As the United States seeks to end its coronavirus crisis and outrun variants, public health officials recognize it is essential for as many people as possible to get vaccinated. Making that easy is a major part of the plan. According to the Coronavirus Aid, Relief, and Economic Security Act, the vaccine is supposed to be free to everyone, whether they’re insured or not. And the Biden administration has directed all vaccination sites to accept undocumented immigrants as a “moral and public health imperative.” But this promise has not always been fulfilled, ProPublica has found.
At vaccination sites around the country, people have been turned away after being asked for documentation that they shouldn’t need to provide, or asked to pay when they owed nothing.
In part, this has happened as businesses administering the vaccine try to recoup administrative fees they are allowed to charge to the government and private insurers. To aid them in passing along the bill, major pharmacies ask those being vaccinated for their Social Security numbers and insurance information. They aren’t supposed to deny a shot to people who aren’t covered or try to make them pay the fees. But both of those things have happened.
Workers at vaccine sites have also turned away people who they felt didn’t provide sufficient proof that they belonged to an eligible group, demanding to see medical records or other evidence of underlying conditions. While the vast majority of states don’t require such documentation, government officials haven’t always communicated that clearly.
The resulting barriers can be higher for those less equipped to advocate for themselves, such as undocumented people and those who do not speak English. Because of this, even as vaccines have become more widely available, they are still not easy for some of the most vulnerable people to access.
What you should know if you’re an immigrant and want to get your Covid vaccine.
According to the CARES Act, no one is supposed to be charged for the COVID-19 vaccine. The CDC has made it clear that vaccine providers should not charge patients anything, including administrative fees or copays.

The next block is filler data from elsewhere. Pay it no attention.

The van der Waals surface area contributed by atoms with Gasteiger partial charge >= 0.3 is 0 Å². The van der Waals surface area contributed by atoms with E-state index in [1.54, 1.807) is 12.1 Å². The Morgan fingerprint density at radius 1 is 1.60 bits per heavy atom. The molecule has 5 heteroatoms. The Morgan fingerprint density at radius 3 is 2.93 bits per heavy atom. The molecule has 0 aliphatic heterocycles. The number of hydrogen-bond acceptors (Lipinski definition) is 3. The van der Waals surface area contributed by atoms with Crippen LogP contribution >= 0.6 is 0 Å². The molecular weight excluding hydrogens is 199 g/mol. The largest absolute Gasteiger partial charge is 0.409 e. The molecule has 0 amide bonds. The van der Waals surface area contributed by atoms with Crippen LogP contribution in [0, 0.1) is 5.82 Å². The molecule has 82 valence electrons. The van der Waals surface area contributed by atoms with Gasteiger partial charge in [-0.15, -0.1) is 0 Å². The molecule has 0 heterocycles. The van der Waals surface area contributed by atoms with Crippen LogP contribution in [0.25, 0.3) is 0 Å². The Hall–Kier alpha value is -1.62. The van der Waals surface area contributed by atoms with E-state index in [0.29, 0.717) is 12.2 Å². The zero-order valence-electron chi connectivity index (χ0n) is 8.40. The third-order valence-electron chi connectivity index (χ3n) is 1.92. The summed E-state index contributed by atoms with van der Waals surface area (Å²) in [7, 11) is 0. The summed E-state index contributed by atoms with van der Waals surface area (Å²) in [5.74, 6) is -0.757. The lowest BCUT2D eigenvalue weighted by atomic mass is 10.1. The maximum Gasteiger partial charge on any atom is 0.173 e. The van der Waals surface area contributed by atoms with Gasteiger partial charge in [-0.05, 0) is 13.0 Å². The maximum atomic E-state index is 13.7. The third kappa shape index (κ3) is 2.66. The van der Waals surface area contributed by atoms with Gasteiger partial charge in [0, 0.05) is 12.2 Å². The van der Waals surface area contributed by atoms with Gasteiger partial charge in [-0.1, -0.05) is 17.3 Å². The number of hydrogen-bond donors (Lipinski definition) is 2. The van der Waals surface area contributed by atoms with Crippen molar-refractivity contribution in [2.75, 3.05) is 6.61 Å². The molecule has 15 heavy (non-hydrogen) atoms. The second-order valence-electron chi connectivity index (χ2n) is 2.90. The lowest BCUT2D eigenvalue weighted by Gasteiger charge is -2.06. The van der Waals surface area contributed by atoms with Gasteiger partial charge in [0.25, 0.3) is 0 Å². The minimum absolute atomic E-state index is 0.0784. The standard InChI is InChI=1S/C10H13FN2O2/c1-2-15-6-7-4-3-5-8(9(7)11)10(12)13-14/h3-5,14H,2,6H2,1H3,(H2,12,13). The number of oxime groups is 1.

- Do I need a Social Security Number or Insurance to Get a Free COVID Vaccine?
Many vaccination sites ask for insurance and Social Security information so they can charge administrative fees to insurance companies or the federal government, but those aren’t requirements for being able to get vaccinated.
- Does my Immigration Status Matter to get a Covid Vaccine?
Immigration status shouldn’t affect eligibility.
- Can undocumented immigrants register and receive the COVID-19 vaccine?
Yes. Regarding whether you need proof of U.S. citizenship to receive a vaccination, the Virginia Department of Health says, “No. Any person living in the U.S., regardless of duration, is eligible to be vaccinated. Proof of U.S. Citizenship is not required.”
An undocumented person should not fear the risk of deportation if registered for the vaccine, according to federal officials.
Some Vaccination sites’ arbitrary documentation requirements have been a barrier for some immigrants to get vaccinated.
After a few incidents in Maryland, a spokesperson for CVS said in a written statement: “No patient, whether they are insured or uninsured, has been charged directly for a COVID-19 vaccine. If a patient does not have insurance, we are required by the Health Resources and Services Administration to ask the patient to provide either a Social Security number or valid driver’s license/state ID #. However, uninsured patients are not required to provide this information in order to receive a vaccine from us.”
A Rite Aid spokesperson, after another incident, said the company advises its employees not to turn anyone away from a vaccine appointment, regardless of whether they have an ID, Social Security number, or insurance. “This was an isolated incident, was a mistake, and did not have anything to do with immigration status,” said Rite Aid public relations director Chris Savarese. “The store staff and regional teams have been retrained on our policy to not turn anyone away.”
- Do I have to show proof of my underlying conditions?
In Nearly Every State, Providers Are Required to Believe What You Say About Underlying Conditions.
ProPublica surveyed all 50 states and found that, among those currently providing vaccines to individuals with underlying health conditions, almost all only require a patient to self-attest that they meet the criteria, and do not require any documentation or proof. Florida is one exception. It limits eligibility to “persons determined to be extremely vulnerable by a physician” and provides a form for doctors to fill out.